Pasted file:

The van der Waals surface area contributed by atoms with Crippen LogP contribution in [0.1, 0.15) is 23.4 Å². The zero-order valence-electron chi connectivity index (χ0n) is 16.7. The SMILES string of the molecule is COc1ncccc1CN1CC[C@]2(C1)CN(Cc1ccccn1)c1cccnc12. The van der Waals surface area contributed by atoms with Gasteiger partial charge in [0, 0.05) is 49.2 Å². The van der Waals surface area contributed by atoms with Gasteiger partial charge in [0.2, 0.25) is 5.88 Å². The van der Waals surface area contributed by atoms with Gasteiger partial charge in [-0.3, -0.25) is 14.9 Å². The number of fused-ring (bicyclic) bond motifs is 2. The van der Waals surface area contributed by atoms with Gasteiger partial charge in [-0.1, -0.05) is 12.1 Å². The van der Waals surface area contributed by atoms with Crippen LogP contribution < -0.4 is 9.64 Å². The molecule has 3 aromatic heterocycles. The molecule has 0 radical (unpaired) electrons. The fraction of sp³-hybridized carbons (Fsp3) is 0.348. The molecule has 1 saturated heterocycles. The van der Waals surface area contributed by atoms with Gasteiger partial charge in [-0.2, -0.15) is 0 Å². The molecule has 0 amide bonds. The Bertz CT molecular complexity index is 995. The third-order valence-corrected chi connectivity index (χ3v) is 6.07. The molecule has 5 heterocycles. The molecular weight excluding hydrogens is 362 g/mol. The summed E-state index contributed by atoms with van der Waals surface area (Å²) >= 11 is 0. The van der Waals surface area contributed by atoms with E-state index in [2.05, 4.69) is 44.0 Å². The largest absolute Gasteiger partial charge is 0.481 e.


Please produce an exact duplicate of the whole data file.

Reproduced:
The van der Waals surface area contributed by atoms with Crippen LogP contribution in [0.1, 0.15) is 23.4 Å². The zero-order valence-electron chi connectivity index (χ0n) is 16.7. The SMILES string of the molecule is COc1ncccc1CN1CC[C@]2(C1)CN(Cc1ccccn1)c1cccnc12. The van der Waals surface area contributed by atoms with Gasteiger partial charge in [0, 0.05) is 49.2 Å². The van der Waals surface area contributed by atoms with Gasteiger partial charge in [0.2, 0.25) is 5.88 Å². The van der Waals surface area contributed by atoms with Gasteiger partial charge in [-0.3, -0.25) is 14.9 Å². The number of fused-ring (bicyclic) bond motifs is 2. The van der Waals surface area contributed by atoms with Gasteiger partial charge in [-0.1, -0.05) is 12.1 Å². The van der Waals surface area contributed by atoms with Crippen LogP contribution < -0.4 is 9.64 Å². The molecule has 3 aromatic heterocycles. The molecule has 0 radical (unpaired) electrons. The fraction of sp³-hybridized carbons (Fsp3) is 0.348. The molecule has 1 saturated heterocycles. The van der Waals surface area contributed by atoms with Gasteiger partial charge in [-0.2, -0.15) is 0 Å². The molecule has 0 amide bonds. The Bertz CT molecular complexity index is 995. The third-order valence-corrected chi connectivity index (χ3v) is 6.07. The molecule has 5 heterocycles. The molecular weight excluding hydrogens is 362 g/mol. The summed E-state index contributed by atoms with van der Waals surface area (Å²) >= 11 is 0. The van der Waals surface area contributed by atoms with E-state index in [2.05, 4.69) is 44.0 Å². The largest absolute Gasteiger partial charge is 0.481 e.